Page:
Churchill Downs officials unveiled $18 million in upgrades this morning, including expanded upscale seating areas and more food options. | Photo by Boris Ladwig.
Churchill Downs officials unveiled $18 million in upgrades this morning, including expanded upscale seating areas and more food options. | Photo by Boris Ladwig.

Churchill Downs Racetrack today unveiled an $18 million improvement project that added upscale seats, more food options and tech upgrades, including an app that will allow some customers to order food from their seats.

Company officials hope the investment will help the track remain relevant as it competes for an audience with ever greater entertainments options.

Churchill Downs Racetrack President Kevin Flanery talks about a new outdoor seating area. | Photo by Boris Ladwig.
Churchill Downs Racetrack President Kevin Flanery talks about a new outdoor seating area. | Photo by Boris Ladwig.

On Tuesday morning, some of the upgraded visitor areas looked ready for race day. The smell of potato and asparagus, grilled radicchio wedges and grilled vegetable penne wafted through the Turf Club as kitchen personnel, dressed in crisp white shirts, awaited orders.

In other areas, construction was ongoing. One worker knelt to scrape clean the floors. Another lay on his back to install tables.

“We’re going to be ready opening night,” said  Churchill Downs Racetrack President Kevin Flanery.

He said the upgrades, which include more bars and other “points of service” will provide guests with more options and help reduce wait times.

The Turf Club also gained a new balcony, additional seating, a central bar and an open kitchen that displays a rotisserie and pizza oven.

Turf Club memberships start at $2,000 per year. The club has about 1,800 members, which, the company hopes, will increase because of the latest upgrades. The company said premium seating capacity has increased to 2,660, up 41 percent.

Flanery said the investments also serve to keep the track competitive compared to other race tracks — and other local entertainment options.

Before they implemented the changes, Churchill Downs officials sought information from customers and visited other tracks and sporting venues around the country to gauge consumer demands.

This year, consumers in some areas will be able to order food with a smartphone app and pick it up in an express line. Upscale seating areas also come with charging stations for mobile devices.

Brown bridle straps serve to separate some of the seating areas at Churchill Downs. | Photo by Boris Ladwig.
Brown bridle straps serve to separate some of the seating areas at Churchill Downs. | Photo by Boris Ladwig.

Churchill Downs leaders know, however, that they have to strike a balance between the need for modern amenities and the track’s rich tradition, which is reflected in the decor. For example, brown bridle straps serve as a separators between some seating areas, and some walls display photos of famous visitors and historic races.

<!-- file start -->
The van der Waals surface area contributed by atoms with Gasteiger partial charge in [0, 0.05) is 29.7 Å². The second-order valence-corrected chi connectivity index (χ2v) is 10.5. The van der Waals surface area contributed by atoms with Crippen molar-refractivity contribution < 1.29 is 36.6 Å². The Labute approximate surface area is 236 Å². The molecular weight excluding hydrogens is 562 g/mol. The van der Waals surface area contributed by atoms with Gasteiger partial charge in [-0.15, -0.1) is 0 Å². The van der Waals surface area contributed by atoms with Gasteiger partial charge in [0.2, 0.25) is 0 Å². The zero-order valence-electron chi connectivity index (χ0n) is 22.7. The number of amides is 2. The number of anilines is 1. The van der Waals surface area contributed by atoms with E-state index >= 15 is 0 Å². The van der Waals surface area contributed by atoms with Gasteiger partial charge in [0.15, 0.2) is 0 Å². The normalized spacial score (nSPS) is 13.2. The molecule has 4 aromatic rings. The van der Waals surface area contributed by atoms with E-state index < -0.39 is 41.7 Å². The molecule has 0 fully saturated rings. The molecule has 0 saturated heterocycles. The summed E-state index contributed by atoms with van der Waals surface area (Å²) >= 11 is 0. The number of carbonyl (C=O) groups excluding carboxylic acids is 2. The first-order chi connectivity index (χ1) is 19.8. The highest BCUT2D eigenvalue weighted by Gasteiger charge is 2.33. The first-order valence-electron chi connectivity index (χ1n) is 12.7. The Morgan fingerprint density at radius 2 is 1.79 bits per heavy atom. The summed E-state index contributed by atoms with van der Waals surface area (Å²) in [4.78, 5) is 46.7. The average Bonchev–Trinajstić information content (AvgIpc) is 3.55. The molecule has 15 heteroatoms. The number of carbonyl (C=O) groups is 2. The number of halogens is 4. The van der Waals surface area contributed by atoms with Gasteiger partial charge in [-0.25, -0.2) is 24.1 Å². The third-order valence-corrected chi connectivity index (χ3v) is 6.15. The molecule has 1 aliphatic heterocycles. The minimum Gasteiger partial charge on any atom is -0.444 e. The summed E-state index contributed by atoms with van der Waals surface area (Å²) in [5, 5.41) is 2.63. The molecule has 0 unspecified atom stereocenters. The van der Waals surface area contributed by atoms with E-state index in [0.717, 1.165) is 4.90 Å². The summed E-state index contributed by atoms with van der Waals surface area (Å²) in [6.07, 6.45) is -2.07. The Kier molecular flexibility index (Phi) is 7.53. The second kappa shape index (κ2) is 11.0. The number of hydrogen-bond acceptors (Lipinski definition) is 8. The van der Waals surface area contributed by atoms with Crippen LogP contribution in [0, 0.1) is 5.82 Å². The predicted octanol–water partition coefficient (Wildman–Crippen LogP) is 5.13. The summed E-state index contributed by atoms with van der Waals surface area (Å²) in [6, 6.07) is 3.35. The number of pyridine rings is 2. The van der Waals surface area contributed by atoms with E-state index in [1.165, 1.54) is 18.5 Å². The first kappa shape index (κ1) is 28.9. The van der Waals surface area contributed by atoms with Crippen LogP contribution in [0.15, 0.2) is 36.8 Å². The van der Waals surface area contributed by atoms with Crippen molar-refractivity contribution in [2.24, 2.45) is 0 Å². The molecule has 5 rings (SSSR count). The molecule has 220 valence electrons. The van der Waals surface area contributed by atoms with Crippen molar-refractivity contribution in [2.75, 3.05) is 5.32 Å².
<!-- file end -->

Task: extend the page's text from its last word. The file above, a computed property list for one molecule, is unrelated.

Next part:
The track has to compete for spectators with tracks across the country — but also with nearby casinos, movie theaters and the local soccer club, Flanery said.

“We’re in competition with every other entertainment (option) in the area,” he said.

Last year’s Derby saw attendance records, Flanery said, and new events, such as Twilight Thursday, which was introduced last year and includes food trucks and dollar beer, will return this year thanks to good attendance.

In the last six years, Churchill Downs has spent nearly $70 million on capital improvements. In the last 15 years, the company has spent about $190 million.

The track will host the 142nd running of the Kentucky Derby on May 7.

The track’s parent company, Churchill Downs Inc., reported revenues of $1.2 billion last year, up 49 percent from the prior year. Net income, at $65.2 million, improved more than 40.5 percent.

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Boris Ladwig
Boris Ladwig is a reporter with more than 20 years of experience and has won awards from multiple journalism organizations in Indiana and Kentucky for feature series, news, First Amendment/community affairs, nondeadline news, criminal justice, business and investigative reporting. As part of The (Columbus, Indiana) Republic’s staff, he also won the Kent Cooper award, the top honor given by the Associated Press Managing Editors for the best overall news writing in the state. A graduate of Indiana State University, he is a soccer aficionado (Borussia Dortmund and 1. FC Köln), singer and travel enthusiast who has visited countries on five continents. He speaks fluent German, rudimentary French and bits of Spanish, Italian, Khmer and Mandarin.